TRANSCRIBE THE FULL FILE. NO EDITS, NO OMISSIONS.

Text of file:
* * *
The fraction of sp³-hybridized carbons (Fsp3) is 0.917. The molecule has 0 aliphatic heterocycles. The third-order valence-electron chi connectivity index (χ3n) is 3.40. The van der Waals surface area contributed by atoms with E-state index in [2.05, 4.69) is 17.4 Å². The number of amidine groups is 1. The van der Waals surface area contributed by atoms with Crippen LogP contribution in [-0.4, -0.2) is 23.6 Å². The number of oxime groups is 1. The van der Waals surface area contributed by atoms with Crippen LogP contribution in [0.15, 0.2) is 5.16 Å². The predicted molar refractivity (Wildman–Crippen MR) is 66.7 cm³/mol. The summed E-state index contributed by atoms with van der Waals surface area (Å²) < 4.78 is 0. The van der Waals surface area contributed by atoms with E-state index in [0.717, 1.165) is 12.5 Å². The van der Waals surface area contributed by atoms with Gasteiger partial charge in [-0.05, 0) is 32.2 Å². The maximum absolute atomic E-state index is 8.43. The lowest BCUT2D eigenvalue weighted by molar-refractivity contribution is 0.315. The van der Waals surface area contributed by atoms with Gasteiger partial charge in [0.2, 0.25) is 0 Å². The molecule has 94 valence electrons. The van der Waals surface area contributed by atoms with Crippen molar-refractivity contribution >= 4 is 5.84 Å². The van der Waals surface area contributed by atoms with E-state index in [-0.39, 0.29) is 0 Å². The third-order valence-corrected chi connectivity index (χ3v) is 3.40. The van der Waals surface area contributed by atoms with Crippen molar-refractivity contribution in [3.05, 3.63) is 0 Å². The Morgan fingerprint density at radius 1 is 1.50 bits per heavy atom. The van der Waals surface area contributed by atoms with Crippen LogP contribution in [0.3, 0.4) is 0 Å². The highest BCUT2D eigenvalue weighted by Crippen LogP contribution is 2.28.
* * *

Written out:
The fraction of sp³-hybridized carbons (Fsp3) is 0.917. The molecule has 0 aliphatic heterocycles. The third-order valence-electron chi connectivity index (χ3n) is 3.40. The van der Waals surface area contributed by atoms with E-state index in [2.05, 4.69) is 17.4 Å². The number of amidine groups is 1. The van der Waals surface area contributed by atoms with Crippen LogP contribution in [-0.4, -0.2) is 23.6 Å². The number of oxime groups is 1. The van der Waals surface area contributed by atoms with Crippen LogP contribution in [0.15, 0.2) is 5.16 Å². The predicted molar refractivity (Wildman–Crippen MR) is 66.7 cm³/mol. The summed E-state index contributed by atoms with van der Waals surface area (Å²) < 4.78 is 0. The van der Waals surface area contributed by atoms with E-state index in [0.717, 1.165) is 12.5 Å². The van der Waals surface area contributed by atoms with Gasteiger partial charge in [-0.05, 0) is 32.2 Å². The maximum absolute atomic E-state index is 8.43. The lowest BCUT2D eigenvalue weighted by molar-refractivity contribution is 0.315. The van der Waals surface area contributed by atoms with Gasteiger partial charge in [0.2, 0.25) is 0 Å². The molecule has 94 valence electrons. The van der Waals surface area contributed by atoms with Crippen molar-refractivity contribution >= 4 is 5.84 Å². The van der Waals surface area contributed by atoms with E-state index in [-0.39, 0.29) is 0 Å². The third-order valence-corrected chi connectivity index (χ3v) is 3.40. The van der Waals surface area contributed by atoms with Crippen molar-refractivity contribution in [3.05, 3.63) is 0 Å². The Morgan fingerprint density at radius 1 is 1.50 bits per heavy atom. The van der Waals surface area contributed by atoms with Crippen LogP contribution in [0.3, 0.4) is 0 Å². The highest BCUT2D eigenvalue weighted by Crippen LogP contribution is 2.28.